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Creating a SCOM Service Monitor that allows overrides for Interval Frequency and Samples



The “built in” service monitor in SCOM is hard-coded for how often it checks the service state, and how many service checks have to return “not running” before it alarms.  This is a bit unfortunate, as customers would often want to customize this.  This article will explain how.


All the built in service monitoring uses Monitors that reference the Microsoft.Windows.CheckNTServiceStateMonitorType monitortype, which is in the Microsoft.Windows.Library mp.

This MonitorType has a hard coded definition with <Frequency>30</Frequency> and <MatchCount>2</MatchCount>.  This means by default, monitors that use this will inspect the service state every 30 seconds, and alarm when it is not running after two consecutive checks.  However – the challenge is – Microsoft did not expose these values as override-able parameters.

What if you want to check the service every 60 seconds, and alarm only after it has been consistently down for 15 samples (15 consecutive minutes)?  We can do that.  We have the tools.  Smile


Basically – we need to create our own MonitorType –which will expose these.  Here is an example:

<UnitMonitorType ID="Contoso.Demo.Service.MonitorType" Accessibility="Internal"> <MonitorTypeStates> <MonitorTypeState ID="Running" NoDetection="false" /> <MonitorTypeState ID="NotRunning" NoDetection="false" /> </MonitorTypeStates> <Configuration> <xsd:element name="ComputerName" type="xsd:string" xmlns:xsd="" /> <xsd:element name="ServiceName" type="xsd:string" xmlns:xsd="" /> <xsd:element name="IntervalSeconds" type="xsd:integer" xmlns:xsd="" /> <xsd:element name="CheckStartupType" minOccurs="0" maxOccurs="1" type="xsd:string" xmlns:xsd="" /> <xsd:element name="Samples" type="xsd:integer" xmlns:xsd="" /> </Configuration> <OverrideableParameters> <OverrideableParameter ID="IntervalSeconds" Selector="$Config/IntervalSeconds$" ParameterType="int" /> <OverrideableParameter ID="CheckStartupType" Selector="$Config/CheckStartupType$" ParameterType="string" /> <OverrideableParameter ID="Samples" Selector="$Config/Samples$" ParameterType="int" /> </OverrideableParameters> <MonitorImplementation> <MemberModules> <DataSource ID="DS" TypeID="Windows!Microsoft.Windows.Win32ServiceInformationProvider"> <ComputerName>$Config/ComputerName$</ComputerName> <ServiceName>$Config/ServiceName$</ServiceName> <Frequency>$Config/IntervalSeconds$</Frequency> <DisableCaching>true</DisableCaching> <CheckStartupType>$Config/CheckStartupType$</CheckStartupType> </DataSource> <ProbeAction ID="Probe" TypeID="Windows!Microsoft.Windows.Win32ServiceInformationProbe"> <ComputerName>$Config/ComputerName$</ComputerName> <ServiceName>$Config/ServiceName$</ServiceName> </ProbeAction> <ConditionDetection ID="ServiceRunning" TypeID="System!System.ExpressionFilter"> <Expression> <Or> <Expression> <And> <Expression> <SimpleExpression> <ValueExpression> <Value Type="String">$Config/CheckStartupType$</Value> </ValueExpression> <Operator>NotEqual</Operator> <ValueExpression> <Value Type="String">false</Value> </ValueExpression> </SimpleExpression> </Expression> <Expression> <SimpleExpression> <ValueExpression> <XPathQuery Type="Integer">Property[@Name='StartMode']</XPathQuery> </ValueExpression> <Operator>NotEqual</Operator> <ValueExpression> <Value Type="Integer">2</Value> <!-- 0=BootStart 1=SystemStart 2=Automatic 3=Manual 4=Disabled --> </ValueExpression> </SimpleExpression> </Expression> </And> </Expression> <Expression> <SimpleExpression> <ValueExpression> <XPathQuery Type="Integer">Property[@Name='State']</XPathQuery> </ValueExpression> <Operator>Equal</Operator> <ValueExpression> <Value Type="Integer">4</Value> <!-- 0=Unknown 1=Stopped 2=StartPending 3=StopPending 4=Running 5=ContinuePending 6=PausePending 7=Paused 8=ServiceNotFound 9=ServerNotFound --> </ValueExpression> </SimpleExpression> </Expression> </Or> </Expression> </ConditionDetection> <ConditionDetection ID="ServiceNotRunning" TypeID="System!System.ExpressionFilter"> <Expression> <And> <Expression> <Or> <Expression> <SimpleExpression> <ValueExpression> <XPathQuery Type="Integer">Property[@Name='StartMode']</XPathQuery> </ValueExpression> <Operator>Equal</Operator> <ValueExpression> <Value Type="Integer">2</Value> <!-- 0=BootStart 1=SystemStart 2=Automatic 3=Manual 4=Disabled --> </ValueExpression> </SimpleExpression> </Expression> <Expression> <And> <Expression> <SimpleExpression> <ValueExpression> <Value Type="String">$Config/CheckStartupType$</Value> </ValueExpression> <Operator>Equal</Operator> <ValueExpression> <Value Type="String">false</Value> </ValueExpression> </SimpleExpression> </Expression> <Expression> <SimpleExpression> <ValueExpression> <XPathQuery Type="Integer">Property[@Name='StartMode']</XPathQuery> </ValueExpression> <Operator>NotEqual</Operator> <ValueExpression> <Value Type="Integer">2</Value> <!-- 0=BootStart 1=SystemStart 2=Automatic 3=Manual 4=Disabled --> </ValueExpression> </SimpleExpression> </Expression> </And> </Expression> </Or> </Expression> <Expression> <SimpleExpression> <ValueExpression> <XPathQuery Type="Integer">Property[@Name='State']</XPathQuery> </ValueExpression> <Operator>NotEqual</Operator> <ValueExpression> <Value Type="Integer">4</Value> <!-- 0=Unknown 1=Stopped 2=StartPending 3=StopPending 4=Running 5=ContinuePending 6=PausePending 7=Paused 8=ServiceNotFound 9=ServerNotFound --> </ValueExpression> </SimpleExpression> </Expression> </And> </Expression> <SuppressionSettings> <MatchCount>$Config/Samples$</MatchCount> </SuppressionSettings> </ConditionDetection> </MemberModules> <RegularDetections> <RegularDetection MonitorTypeStateID="Running"> <Node ID="ServiceRunning"> <Node ID="DS" /> </Node> </RegularDetection> <RegularDetection MonitorTypeStateID="NotRunning"> <Node ID="ServiceNotRunning"> <Node ID="DS" /> </Node> </RegularDetection> </RegularDetections> <OnDemandDetections> <OnDemandDetection MonitorTypeStateID="Running"> <Node ID="ServiceRunning"> <Node ID="Probe" /> </Node> </OnDemandDetection> <OnDemandDetection MonitorTypeStateID="NotRunning"> <Node ID="ServiceNotRunning"> <Node ID="Probe" /> </Node> </OnDemandDetection> </OnDemandDetections> </MonitorImplementation> </UnitMonitorType>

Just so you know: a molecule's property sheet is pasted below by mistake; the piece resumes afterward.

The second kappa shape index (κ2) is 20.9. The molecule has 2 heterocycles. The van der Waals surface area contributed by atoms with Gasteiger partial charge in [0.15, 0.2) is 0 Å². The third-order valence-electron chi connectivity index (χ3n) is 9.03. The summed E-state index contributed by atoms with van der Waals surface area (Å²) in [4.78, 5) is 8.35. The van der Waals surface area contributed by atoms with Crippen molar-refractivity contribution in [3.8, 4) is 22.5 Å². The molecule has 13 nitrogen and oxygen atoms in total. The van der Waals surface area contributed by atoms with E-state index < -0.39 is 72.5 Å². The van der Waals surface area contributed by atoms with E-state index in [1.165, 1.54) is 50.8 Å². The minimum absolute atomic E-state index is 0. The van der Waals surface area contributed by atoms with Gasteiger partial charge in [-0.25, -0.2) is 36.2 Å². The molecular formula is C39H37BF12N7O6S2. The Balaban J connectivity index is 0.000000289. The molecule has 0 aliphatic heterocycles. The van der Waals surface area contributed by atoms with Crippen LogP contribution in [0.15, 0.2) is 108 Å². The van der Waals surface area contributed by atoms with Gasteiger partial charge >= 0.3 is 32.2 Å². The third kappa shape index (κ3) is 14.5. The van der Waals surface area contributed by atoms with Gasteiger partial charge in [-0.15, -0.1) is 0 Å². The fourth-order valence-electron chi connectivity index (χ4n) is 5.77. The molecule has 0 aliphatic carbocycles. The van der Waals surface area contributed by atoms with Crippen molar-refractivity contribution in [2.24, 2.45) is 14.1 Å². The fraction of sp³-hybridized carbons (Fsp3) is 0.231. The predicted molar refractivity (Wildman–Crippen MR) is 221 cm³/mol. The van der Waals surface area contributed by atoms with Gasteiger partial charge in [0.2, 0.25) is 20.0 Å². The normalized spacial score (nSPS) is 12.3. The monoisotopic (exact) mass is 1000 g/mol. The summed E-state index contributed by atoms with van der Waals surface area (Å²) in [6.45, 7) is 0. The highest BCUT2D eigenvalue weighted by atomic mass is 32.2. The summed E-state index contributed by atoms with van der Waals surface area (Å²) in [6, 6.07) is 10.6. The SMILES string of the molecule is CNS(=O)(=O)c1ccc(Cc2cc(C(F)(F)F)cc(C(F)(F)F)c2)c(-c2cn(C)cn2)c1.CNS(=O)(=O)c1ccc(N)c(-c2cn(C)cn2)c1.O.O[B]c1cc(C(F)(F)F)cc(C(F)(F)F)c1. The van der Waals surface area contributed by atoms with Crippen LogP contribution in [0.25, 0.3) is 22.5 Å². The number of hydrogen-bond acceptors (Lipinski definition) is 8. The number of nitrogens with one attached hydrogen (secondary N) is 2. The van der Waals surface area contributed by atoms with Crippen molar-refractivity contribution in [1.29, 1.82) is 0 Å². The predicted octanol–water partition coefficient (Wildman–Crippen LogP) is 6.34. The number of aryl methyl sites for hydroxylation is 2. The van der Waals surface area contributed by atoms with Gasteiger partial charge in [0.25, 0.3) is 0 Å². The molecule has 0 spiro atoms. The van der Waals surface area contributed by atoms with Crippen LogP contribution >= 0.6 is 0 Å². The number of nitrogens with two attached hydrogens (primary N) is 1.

Essentially – we have taken the hard-coded values, and changed them to allow a $Config/Value$ passed parameter.  This will allow the monitor to PASS this value to the MonitorType, and be used in the DataSource or ConditionDetection.  Even if you don’t fully understand that, it’s ok…. because I will be wrapping all this up in a consumable VSAE Fragment that is easy to implement.

The changes made to allow data to be passed in were:


In the <Configuration> section we added:

          <xsd:element name=”IntervalSeconds” type=”xsd:integer” xmlns:xsd=”” />
          <xsd:element name=”Samples” type=”xsd:integer” xmlns:xsd=””